At 21, I’ve had a lot of jobs. In-N-Out Burger, Trader Joe’s, selling chocolate milk at a Farmers Market and a handful of other gigs with local Mom & Pops stores. Working while in college can be difficult due to demands on our time, but I feel lucky about the fact that I’ve had so many jobs at my age. I’ve watched the struggles my parents faced after being separately fired due to lack of skill, support and resources. I’ve experienced the emotional and psychological toll this has taken on our family and seen firsthand the value of a quality education in securing future economic stability.
But what does that even mean, “future economic security?” The world is changing at a rate that is becoming increasingly difficult to track. As a result, the way we think about job security in a social and political context is rapidly changing. We’ve begun to seriously consider the application of intelligent machines that can perform tasks similarly to humans. Understandably, this both excites and concerns some people who don’t fully understand how these intelligent machines function or what their social and economical value is. In a recent article featured on NPR’s “All Tech Considered,” author and entrepreneur Martin Ford discusses the increasing presence of automation in today’s job market. Ford specifically cites the fact that robots are starting to occupy the social stations previously held by what John Lennon famously termed the “working class hero.” In other words, the people most at-risk of suffering from smarter technologies are the people whose limited educational backgrounds make them most susceptible to replacement. What’s more, Ford argues that it’s not just the world’s food service workers who should be concerned, but individuals with particularly expert knowledge are also susceptible to competition with intelligent machines.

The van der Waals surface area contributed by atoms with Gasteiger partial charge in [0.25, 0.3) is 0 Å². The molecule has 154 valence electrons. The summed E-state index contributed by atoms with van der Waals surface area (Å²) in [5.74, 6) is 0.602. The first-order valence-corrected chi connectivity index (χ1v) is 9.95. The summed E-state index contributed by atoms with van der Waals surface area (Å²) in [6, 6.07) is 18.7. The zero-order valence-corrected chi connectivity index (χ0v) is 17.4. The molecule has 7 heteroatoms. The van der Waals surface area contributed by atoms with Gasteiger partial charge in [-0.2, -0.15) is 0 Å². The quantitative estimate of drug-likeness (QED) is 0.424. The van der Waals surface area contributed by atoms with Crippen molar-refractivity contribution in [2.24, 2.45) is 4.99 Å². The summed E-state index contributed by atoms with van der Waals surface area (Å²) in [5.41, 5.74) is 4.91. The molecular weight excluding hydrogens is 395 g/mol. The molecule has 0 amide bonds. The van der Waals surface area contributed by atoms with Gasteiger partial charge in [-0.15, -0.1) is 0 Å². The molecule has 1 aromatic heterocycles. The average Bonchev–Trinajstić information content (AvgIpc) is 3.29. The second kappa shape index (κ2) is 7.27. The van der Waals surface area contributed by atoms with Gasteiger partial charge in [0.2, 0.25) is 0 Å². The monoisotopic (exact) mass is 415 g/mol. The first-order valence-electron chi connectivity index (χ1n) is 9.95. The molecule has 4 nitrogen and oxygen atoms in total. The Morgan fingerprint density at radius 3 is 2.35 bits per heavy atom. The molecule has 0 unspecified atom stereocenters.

The fact that computers are getting smarter is compelling. First and foremost, because it seems the predictions of popular science fiction are gradually becoming a reality. For example, a guiding theory in the study of nanotechnology is the idea that tiny, microscopic robots will eventually succeed in actively regenerating physical ailments, which will ultimately lead to massive changes within the medical community. At the same time however, the sheer complexity of the human brain proves a daunting goal for technology to supersede. If computers are to eventually replace blue and white collar workers alike, as noted by Ford, what will become of the jobless as a result? In a world fueled by wealth, status, money and power, what can we, as globally conscious 21st century citizens, do to help prevent massive layoffs and the threat they pose to economic health? If and when computers eventually outsmart us, what social, political and economic factors will be most affected? These are just a few questions I’m curiously exploring as I look for useful answers.
What do you predict the future of America’s job market to look like? Email firstname.lastname@example.org to tell her what you think!
Graphic by Sandra Bae.